Tuesday, July 16, 2013

Reflections on Phil Green's session (LSG13)

Although it's been almost a month since the Learning & Skills Group Conference, I'm still keen to get some of my thoughts about the sessions down to make sense of it all.  Going back over Phil Green's session on ensuring real interaction in online learning in the light of some recent experiences has been very helpful for me.

I was keen to attend Phil's session because I've been a lead user of web conferencing in my organisation for several years now, and I've used it to help colleagues learn from me on a number of occasions.  This has included teaching people to use the web conferencing tool itself and run their own sessions, preferably in a free-wheeling and humorous way, and also to get people started with their own e-learning projects.  I've always considered everything I've done to be firmly in the category of informal learning, so taking a serious look at how to use the medium as a classroom had a strong appeal.

What guiding principles do we need to stick to for a virtual classroom to work?  Phil gave us an opening quote of 'None of us is as smart as all of us', emphasising the need to draw on the knowledge of everyone present.  Really an effective virtual classroom shouldn't be too different from an effective physical classroom.  The problem is that most of us don't know how to really use a classroom in the first place, so we end up bringing all our bad habits with us, and being seduced by the tools, to the detriment of learning.
Key goals for learners in a classroom:
  • Taking in new content and...
  • Engaging in meaningful practice around it...
  • Discussing it with their peers...
  • Collaborating with their peers...
  • Making sense of it...

How can the virtual classroom enhance (or interfere with) this?
  • Using internet connections opens up limitless content to explore (but we need to provide the right guidance)
  • Access interactive resources to aid meaningful practice
  • Engage in more informal interaction with their peers
  • Reflect on their participation using recording of the session
Whenever I have been teaching people within a web conference setting, the best learning occurs when I keep the prescribed content to a minimum, and act to give real tacit advice as people are exploring things for themselves.  Letting everyone see what is going on and take part really helps them to gain from observation and discussion - while I've recorded a huge number of training recordings in the past, nothing quite beats live learning for getting over the tips that boost a learner's confidence.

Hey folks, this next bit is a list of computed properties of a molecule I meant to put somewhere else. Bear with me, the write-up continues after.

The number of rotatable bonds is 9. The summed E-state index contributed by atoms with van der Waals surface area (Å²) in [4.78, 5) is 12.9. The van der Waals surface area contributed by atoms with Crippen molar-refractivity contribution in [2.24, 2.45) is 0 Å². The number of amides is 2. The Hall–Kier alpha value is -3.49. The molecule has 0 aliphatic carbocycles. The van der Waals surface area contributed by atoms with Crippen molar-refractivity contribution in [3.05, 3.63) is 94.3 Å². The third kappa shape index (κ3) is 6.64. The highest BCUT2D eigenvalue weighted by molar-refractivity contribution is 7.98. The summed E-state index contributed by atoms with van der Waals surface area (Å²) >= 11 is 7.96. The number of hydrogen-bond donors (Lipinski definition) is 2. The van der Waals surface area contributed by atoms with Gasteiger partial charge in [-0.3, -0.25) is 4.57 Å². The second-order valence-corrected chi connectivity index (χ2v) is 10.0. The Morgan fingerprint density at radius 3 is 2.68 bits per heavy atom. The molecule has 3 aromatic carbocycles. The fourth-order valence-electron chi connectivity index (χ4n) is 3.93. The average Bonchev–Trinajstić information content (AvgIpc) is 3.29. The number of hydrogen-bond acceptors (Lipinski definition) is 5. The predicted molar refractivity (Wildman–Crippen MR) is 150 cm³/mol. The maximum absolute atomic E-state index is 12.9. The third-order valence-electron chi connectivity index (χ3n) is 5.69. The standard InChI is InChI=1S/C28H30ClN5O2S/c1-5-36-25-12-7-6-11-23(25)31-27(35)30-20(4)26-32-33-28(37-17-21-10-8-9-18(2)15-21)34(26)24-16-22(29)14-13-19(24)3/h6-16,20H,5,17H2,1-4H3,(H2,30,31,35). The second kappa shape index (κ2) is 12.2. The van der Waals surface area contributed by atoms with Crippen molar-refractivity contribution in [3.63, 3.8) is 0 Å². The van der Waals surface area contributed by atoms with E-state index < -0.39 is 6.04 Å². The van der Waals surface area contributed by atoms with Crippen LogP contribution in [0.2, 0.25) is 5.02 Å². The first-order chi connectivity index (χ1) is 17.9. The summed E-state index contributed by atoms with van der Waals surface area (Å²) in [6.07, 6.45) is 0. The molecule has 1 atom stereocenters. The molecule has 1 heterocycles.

What should the tutor be doing in a classroom?
  • Reacting and responding to the needs of learners - not just working from prescribed content
  • Providing meaningful challenges and activities for learners
Best tips for moving to the online environment
  • Don't assume that being a good face-to-face trainer will make you a good online facilitator
  • Don't assume that all the learning has to take place on-screen - allow learners a pause for reflection (sometimes less is more)
  • Activities that work well face-to-face may not translate well to the online environment
  • Remember that our expectations for online interaction are constantly changing
  • Don't get seduced by the technology
Whenever I've been training people to use web conferencing tools, the real value comes in helping people prepare for the situations that they will actually be facing - effectively working in collaboration to fill in the gaps around more standard guidance.  I've found it best to get the prescribed content out of the way before the live session anyway, by having guidance notes and videos permanently available on the LMS.  Phil's call for reflection is particularly insightful, as this is something that I haven't directly considered when running a session so far.

See also: Learning & Skills Conference 2013 curated backchannel resources.